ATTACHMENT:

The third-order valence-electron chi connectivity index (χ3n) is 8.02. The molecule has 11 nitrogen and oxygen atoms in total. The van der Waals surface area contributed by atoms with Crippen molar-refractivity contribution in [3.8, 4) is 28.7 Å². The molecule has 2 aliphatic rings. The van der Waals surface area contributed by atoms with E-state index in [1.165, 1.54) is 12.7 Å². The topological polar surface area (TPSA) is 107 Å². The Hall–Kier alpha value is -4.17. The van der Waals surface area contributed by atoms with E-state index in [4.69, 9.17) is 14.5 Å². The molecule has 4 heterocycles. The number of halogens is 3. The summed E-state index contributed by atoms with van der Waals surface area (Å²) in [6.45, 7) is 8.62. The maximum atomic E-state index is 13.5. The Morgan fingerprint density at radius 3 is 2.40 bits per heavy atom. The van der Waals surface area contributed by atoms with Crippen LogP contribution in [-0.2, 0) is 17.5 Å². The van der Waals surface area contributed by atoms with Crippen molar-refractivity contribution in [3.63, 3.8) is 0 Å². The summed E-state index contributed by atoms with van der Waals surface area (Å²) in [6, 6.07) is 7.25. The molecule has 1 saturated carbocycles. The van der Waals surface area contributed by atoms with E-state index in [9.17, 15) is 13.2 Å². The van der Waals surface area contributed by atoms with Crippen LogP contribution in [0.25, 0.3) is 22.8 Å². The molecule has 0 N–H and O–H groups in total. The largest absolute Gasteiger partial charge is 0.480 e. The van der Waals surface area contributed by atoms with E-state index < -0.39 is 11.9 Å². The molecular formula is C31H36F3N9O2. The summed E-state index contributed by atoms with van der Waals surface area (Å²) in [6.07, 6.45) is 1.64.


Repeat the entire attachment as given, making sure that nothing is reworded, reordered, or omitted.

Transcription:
The third-order valence-electron chi connectivity index (χ3n) is 8.02. The molecule has 11 nitrogen and oxygen atoms in total. The van der Waals surface area contributed by atoms with Crippen molar-refractivity contribution in [3.8, 4) is 28.7 Å². The molecule has 2 aliphatic rings. The van der Waals surface area contributed by atoms with E-state index in [1.165, 1.54) is 12.7 Å². The topological polar surface area (TPSA) is 107 Å². The Hall–Kier alpha value is -4.17. The van der Waals surface area contributed by atoms with E-state index in [4.69, 9.17) is 14.5 Å². The molecule has 4 heterocycles. The number of halogens is 3. The summed E-state index contributed by atoms with van der Waals surface area (Å²) in [6.45, 7) is 8.62. The maximum atomic E-state index is 13.5. The Morgan fingerprint density at radius 3 is 2.40 bits per heavy atom. The van der Waals surface area contributed by atoms with Crippen LogP contribution in [-0.2, 0) is 17.5 Å². The van der Waals surface area contributed by atoms with Crippen molar-refractivity contribution in [3.63, 3.8) is 0 Å². The summed E-state index contributed by atoms with van der Waals surface area (Å²) in [6, 6.07) is 7.25. The molecule has 1 saturated carbocycles. The van der Waals surface area contributed by atoms with E-state index in [9.17, 15) is 13.2 Å². The van der Waals surface area contributed by atoms with Crippen LogP contribution in [0.25, 0.3) is 22.8 Å². The molecule has 0 N–H and O–H groups in total. The largest absolute Gasteiger partial charge is 0.480 e. The van der Waals surface area contributed by atoms with E-state index < -0.39 is 11.9 Å². The molecular formula is C31H36F3N9O2. The summed E-state index contributed by atoms with van der Waals surface area (Å²) in [6.07, 6.45) is 1.64.